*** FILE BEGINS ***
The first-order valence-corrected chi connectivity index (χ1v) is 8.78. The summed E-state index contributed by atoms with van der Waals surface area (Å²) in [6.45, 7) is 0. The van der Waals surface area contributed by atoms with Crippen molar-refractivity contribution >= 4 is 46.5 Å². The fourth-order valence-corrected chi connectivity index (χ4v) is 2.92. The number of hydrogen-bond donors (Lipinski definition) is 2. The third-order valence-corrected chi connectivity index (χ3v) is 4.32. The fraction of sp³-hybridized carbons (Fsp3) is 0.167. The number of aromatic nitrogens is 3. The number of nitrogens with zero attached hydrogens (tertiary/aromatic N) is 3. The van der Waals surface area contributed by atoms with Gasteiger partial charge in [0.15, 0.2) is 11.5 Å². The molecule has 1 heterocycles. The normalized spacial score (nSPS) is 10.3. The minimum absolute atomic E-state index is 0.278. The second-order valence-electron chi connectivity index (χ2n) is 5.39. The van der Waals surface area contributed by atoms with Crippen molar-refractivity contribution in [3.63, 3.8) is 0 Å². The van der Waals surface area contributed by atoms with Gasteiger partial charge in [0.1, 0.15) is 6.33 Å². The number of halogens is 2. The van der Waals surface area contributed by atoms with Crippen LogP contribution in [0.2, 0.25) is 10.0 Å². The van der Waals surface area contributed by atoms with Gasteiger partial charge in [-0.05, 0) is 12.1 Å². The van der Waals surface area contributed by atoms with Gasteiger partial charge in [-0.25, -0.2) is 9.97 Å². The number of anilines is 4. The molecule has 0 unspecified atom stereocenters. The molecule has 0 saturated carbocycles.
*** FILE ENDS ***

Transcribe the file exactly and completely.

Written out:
The first-order valence-corrected chi connectivity index (χ1v) is 8.78. The summed E-state index contributed by atoms with van der Waals surface area (Å²) in [6.45, 7) is 0. The van der Waals surface area contributed by atoms with Crippen molar-refractivity contribution >= 4 is 46.5 Å². The fourth-order valence-corrected chi connectivity index (χ4v) is 2.92. The number of hydrogen-bond donors (Lipinski definition) is 2. The third-order valence-corrected chi connectivity index (χ3v) is 4.32. The fraction of sp³-hybridized carbons (Fsp3) is 0.167. The number of aromatic nitrogens is 3. The number of nitrogens with zero attached hydrogens (tertiary/aromatic N) is 3. The van der Waals surface area contributed by atoms with Gasteiger partial charge in [0.15, 0.2) is 11.5 Å². The molecule has 1 heterocycles. The normalized spacial score (nSPS) is 10.3. The minimum absolute atomic E-state index is 0.278. The second-order valence-electron chi connectivity index (χ2n) is 5.39. The van der Waals surface area contributed by atoms with Crippen molar-refractivity contribution in [3.63, 3.8) is 0 Å². The van der Waals surface area contributed by atoms with Gasteiger partial charge in [0.1, 0.15) is 6.33 Å². The number of halogens is 2. The van der Waals surface area contributed by atoms with Crippen LogP contribution in [0.2, 0.25) is 10.0 Å². The van der Waals surface area contributed by atoms with Gasteiger partial charge in [-0.05, 0) is 12.1 Å². The van der Waals surface area contributed by atoms with Gasteiger partial charge in [-0.25, -0.2) is 9.97 Å². The number of anilines is 4. The molecule has 0 unspecified atom stereocenters. The molecule has 0 saturated carbocycles.